If you’re new to film­mak­ing, you’re most like­ly try­ing to find your own style. Odd­ly enough, frames per sec­ond is part of your def­i­n­i­tion.

Frames per sec­ond or fps (frames per sec­ond) is the num­ber of frames your cam­era cap­tures in any giv­en sec­ond. Your device cap­tures frames and com­bines them into one whole, which the brain per­ceives as move­ment.

For most pur­pos­es, video is record­ed at two stan­dard frame rates: 24 fps and 30 fps. How­ev­er, there are many alter­na­tive fre­quen­cies in mod­ern cam­eras, such as 30, 60, 120 and 240 frames per sec­ond. We’ll break it all down below.

How Standard Frame Rate Came to Be

The min­i­mum frame rate at which the human mind per­ceives an image as motion is 16 frames per sec­ond. Var­i­ous schol­ars have debat­ed the opti­mal frame rate over the years. For exam­ple, the Amer­i­can inven­tor Thomas Edi­son rec­om­mend­ed a frame rate of 46 frames per sec­ond.

But film was too expen­sive to run at that rate, so the num­ber kept drop­ping until it final­ly reached the indus­try stan­dard of 24 fps.

24 fps

For a long time, the stan­dard frame rate was 24 frames per sec­ond, or rather, 23.98. This num­ber was cho­sen as the low­est pos­si­ble frame rate so that the move­ment of objects in the frame mim­ics “flu­id move­ment”. Such a pic­ture looks alive and mov­ing, as if every­thing is hap­pen­ing for real.

The choice of 24 frames per sec­ond was also due to the prob­lem of bud­get and tech­no­log­i­cal lim­i­ta­tions: the film com­pa­nies thus saved mon­ey on film.

The more 24fps was used in big-bud­get films, the more peo­ple began to asso­ciate that fram­er­ate with cin­e­ma, and that’s how the “cin­e­mat­ic” pic­ture was born.

It is at this frame rate that most fea­ture films are shot, as well as com­mer­cials and short films.

25 fps

Very sim­i­lar to 24 fps, how­ev­er 25 fps is the stan­dard frame rate in the Unit­ed King­dom and any coun­try that runs on 50 Hz pow­er. Using 24 or 25 frames per sec­ond will pri­mar­i­ly depend on where in the world you live.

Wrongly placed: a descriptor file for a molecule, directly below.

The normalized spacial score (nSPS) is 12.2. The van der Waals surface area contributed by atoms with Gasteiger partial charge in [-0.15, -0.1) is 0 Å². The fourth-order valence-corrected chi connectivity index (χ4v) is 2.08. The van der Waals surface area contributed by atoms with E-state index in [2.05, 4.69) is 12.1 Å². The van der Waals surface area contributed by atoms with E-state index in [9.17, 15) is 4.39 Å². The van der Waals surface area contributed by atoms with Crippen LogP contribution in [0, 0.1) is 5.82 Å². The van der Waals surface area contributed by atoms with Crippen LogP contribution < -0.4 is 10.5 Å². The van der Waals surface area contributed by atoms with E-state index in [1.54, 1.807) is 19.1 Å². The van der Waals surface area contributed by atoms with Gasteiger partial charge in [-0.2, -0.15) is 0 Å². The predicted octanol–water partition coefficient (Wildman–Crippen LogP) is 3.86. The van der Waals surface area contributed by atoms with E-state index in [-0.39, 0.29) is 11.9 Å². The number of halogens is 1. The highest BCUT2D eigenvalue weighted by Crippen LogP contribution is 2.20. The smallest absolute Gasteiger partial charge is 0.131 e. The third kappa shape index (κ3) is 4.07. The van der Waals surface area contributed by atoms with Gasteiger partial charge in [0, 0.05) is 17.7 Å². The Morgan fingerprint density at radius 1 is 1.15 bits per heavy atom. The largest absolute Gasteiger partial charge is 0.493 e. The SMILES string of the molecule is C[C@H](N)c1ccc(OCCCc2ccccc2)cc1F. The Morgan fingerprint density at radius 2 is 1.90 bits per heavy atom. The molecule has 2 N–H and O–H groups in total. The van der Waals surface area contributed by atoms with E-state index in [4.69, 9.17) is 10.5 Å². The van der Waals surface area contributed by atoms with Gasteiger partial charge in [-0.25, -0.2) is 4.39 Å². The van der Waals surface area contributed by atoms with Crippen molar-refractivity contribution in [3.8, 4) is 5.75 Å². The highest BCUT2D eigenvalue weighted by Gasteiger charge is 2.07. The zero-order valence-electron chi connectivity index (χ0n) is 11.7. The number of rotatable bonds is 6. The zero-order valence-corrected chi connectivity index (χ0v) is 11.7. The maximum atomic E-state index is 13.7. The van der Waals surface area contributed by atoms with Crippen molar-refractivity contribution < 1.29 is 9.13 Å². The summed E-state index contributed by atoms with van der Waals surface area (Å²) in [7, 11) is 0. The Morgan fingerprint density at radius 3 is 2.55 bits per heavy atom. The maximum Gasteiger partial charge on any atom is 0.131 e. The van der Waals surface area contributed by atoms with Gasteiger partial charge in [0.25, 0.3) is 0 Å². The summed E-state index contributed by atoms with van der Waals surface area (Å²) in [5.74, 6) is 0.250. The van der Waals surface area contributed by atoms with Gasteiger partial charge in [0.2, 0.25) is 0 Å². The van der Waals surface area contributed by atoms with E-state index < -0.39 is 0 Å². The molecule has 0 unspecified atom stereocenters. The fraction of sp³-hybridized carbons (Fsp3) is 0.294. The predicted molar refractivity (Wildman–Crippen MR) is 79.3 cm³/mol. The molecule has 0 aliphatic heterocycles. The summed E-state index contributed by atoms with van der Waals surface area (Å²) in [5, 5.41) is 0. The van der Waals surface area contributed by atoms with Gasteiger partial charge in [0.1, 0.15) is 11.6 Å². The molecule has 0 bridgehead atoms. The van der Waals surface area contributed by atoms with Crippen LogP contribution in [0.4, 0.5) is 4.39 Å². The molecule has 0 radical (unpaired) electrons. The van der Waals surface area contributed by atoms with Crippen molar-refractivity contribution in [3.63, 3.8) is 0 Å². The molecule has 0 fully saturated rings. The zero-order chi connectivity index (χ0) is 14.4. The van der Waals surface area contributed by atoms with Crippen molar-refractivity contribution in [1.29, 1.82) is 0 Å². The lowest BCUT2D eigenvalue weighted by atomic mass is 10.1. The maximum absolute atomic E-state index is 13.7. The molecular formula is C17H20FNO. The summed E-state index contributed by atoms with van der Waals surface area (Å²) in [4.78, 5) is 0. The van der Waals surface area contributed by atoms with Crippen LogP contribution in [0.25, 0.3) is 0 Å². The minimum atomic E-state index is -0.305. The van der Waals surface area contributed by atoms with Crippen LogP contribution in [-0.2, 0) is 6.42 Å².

30 fps

30 fps is six frames more than 24 fps, which means the device needs to process 25% more images in the same amount of time.

Increas­ing the frame rate results in smoother video, so this frame rate is typ­i­cal­ly used for fast-mov­ing events such as sports and con­certs, live broad­casts, and soap operas.

60 fps

Video shot at 60fps slows down to 24fps or 30fps in post-pro­cess­ing. This cre­ates the effect of smooth slow motion.

If you try to con­vert a 30 fps video to a 60 fps video and slow it down, you won’t get enough extra frames and the image will look smooth but chop­py.

Due to its flu­id­i­ty, 60 frames per sec­ond is often used in cin­e­ma to high­light dra­mat­ic moments in a film.

120 fps

Most mod­ern cam­eras today have a max­i­mum speed of 120 frames per sec­ond. This fre­quen­cy is used for slow-motion footage, includ­ing show­ing details of an object/product, high­light­ing key move­ments, and adding depth to your video.

120 frames per sec­ond gives the pic­ture even more dra­ma, so some­times this fre­quen­cy should be used in small dos­es. It can also make it dif­fi­cult to use your footage in your edit if you overuse that frame rate and shoot almost all of your con­tent at 120fps.

240 fps

240 fps is also used for slow motion.

Video shot at 240 fps is twice as slow as video at 120 fps. It fol­lows from this that such a video will look the most dra­mat­ic — so, it will help you real­ize some of your ideas.

The abil­i­ty to record slow motion video at 240 frames per sec­ond is cur­rent­ly even on a phone, for exam­ple, on an iPhone.

What frame rate to choose?

It all depends on exact­ly what you need.

Each frame rate applies to spe­cif­ic sit­u­a­tions, so first decide what and how you want to shoot. If you want some­thing live­ly and cin­e­mat­ic, then go for 24 fps.

If you want to add dra­ma and depth to your movie, record video at 60 or 120 frames per sec­ond and then play it back at 24 frames per sec­ond (2.5 or 5 times slow­er than it was filmed).

If you’re shoot­ing live and want smooth images, then 30fps is the way to go. In addi­tion, many appli­ca­tions (like Insta­gram) use 30 frames per sec­ond as the stan­dard for video record­ing.

What is the difference between frames per second and refresh rate?

The refresh rate is usu­al­ly relat­ed to the dis­play and not to the camera/video cap­ture sys­tem. It is mea­sured in hertz (Hz) and ana­lyzes how quick­ly the screen refresh­es or process­es an image, and is usu­al­ly relat­ed to the max­i­mum fre­quen­cy.

What is ALL‑I and IPB?

These set­tings con­cern data com­pres­sion. Each spe­cif­ic cam­era will affect the amount of com­pres­sion, but in short: All‑I pro­vides less com­pres­sion and pro­duces a high­er qual­i­ty image and a larg­er file size. IPB, on the oth­er hand, means more com­pres­sion, a low­er qual­i­ty image, and a small­er file size.